Cross posted at

Thursday, August 30

New CIS report: Immigration and U.S. population growth

 Hey everyone. I got this in my inbox this morning.  I want to highlight a key point in the policy discussion section.
Some see a deteriorating quality of life with a larger population, including its impact on such things as pollution, congestion, loss of open spaces, and sprawl. Others may feel that a much larger population will create more opportunities for businesses, workers, and consumers. These projections do not resolve those questions. What the projections do tell us is where we are headed as a country. The question for the nation is: Do we wish to go there? 
Regardless of your views on the issue, I think its important to note that it is American citizens -- voters -- who should get to choose on the direction America will take. The law is already clear about much of the issues being debated -- why are we debating it? America DOES have a right to determine its own future and what guests it welcomes. The push to legitimize illegal immigration is ultimately only harming law-abiding, legal immigrants who get caught up in the wave of discontent with our uninvited guests.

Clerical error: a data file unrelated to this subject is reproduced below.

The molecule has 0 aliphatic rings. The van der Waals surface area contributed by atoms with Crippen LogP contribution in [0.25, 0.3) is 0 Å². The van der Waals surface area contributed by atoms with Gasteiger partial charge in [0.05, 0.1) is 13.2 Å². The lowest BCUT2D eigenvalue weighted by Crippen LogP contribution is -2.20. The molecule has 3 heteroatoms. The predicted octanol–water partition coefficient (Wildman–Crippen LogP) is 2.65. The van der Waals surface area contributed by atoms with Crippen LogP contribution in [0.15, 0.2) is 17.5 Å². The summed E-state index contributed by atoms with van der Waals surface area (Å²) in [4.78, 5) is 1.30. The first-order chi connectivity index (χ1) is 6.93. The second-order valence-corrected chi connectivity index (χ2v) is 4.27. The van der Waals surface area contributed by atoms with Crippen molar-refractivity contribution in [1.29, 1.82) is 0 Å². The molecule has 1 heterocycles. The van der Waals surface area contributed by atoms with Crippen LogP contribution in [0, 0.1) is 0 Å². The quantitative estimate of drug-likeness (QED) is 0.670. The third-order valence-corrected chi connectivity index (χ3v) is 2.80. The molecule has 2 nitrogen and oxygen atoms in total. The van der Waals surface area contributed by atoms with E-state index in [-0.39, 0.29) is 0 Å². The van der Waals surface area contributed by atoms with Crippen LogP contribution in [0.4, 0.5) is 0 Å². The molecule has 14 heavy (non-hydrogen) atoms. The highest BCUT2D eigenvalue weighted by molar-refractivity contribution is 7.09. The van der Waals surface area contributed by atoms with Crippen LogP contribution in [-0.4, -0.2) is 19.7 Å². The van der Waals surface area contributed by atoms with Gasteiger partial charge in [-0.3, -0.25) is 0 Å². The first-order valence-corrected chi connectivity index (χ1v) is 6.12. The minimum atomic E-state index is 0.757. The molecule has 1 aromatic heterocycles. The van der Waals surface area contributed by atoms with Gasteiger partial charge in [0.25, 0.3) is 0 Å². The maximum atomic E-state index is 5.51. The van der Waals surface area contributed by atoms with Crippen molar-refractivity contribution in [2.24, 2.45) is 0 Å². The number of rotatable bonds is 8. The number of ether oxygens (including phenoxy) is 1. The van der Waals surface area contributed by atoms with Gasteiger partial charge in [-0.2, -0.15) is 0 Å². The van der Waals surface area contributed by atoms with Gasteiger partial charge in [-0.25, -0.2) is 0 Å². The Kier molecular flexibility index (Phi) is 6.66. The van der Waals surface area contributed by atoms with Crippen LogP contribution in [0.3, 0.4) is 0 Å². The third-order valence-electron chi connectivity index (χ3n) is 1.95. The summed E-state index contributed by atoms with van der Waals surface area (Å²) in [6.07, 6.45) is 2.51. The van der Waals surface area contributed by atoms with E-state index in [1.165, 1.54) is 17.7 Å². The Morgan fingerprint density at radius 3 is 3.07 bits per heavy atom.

Here is the rest of the email.
New Report Takes Detailed Look at Different Levels of Admissions

WASHINGTON (August 30, 2007) -- A new report from the Center for Immigration Studies projects how different levels of immigration would impact the future size of America's population. The findings, carefully modeled on earlier projections by the Census Bureau, show that the current level of immigration will add 105 million to the population by 2060, while having a small effect on the aging of society.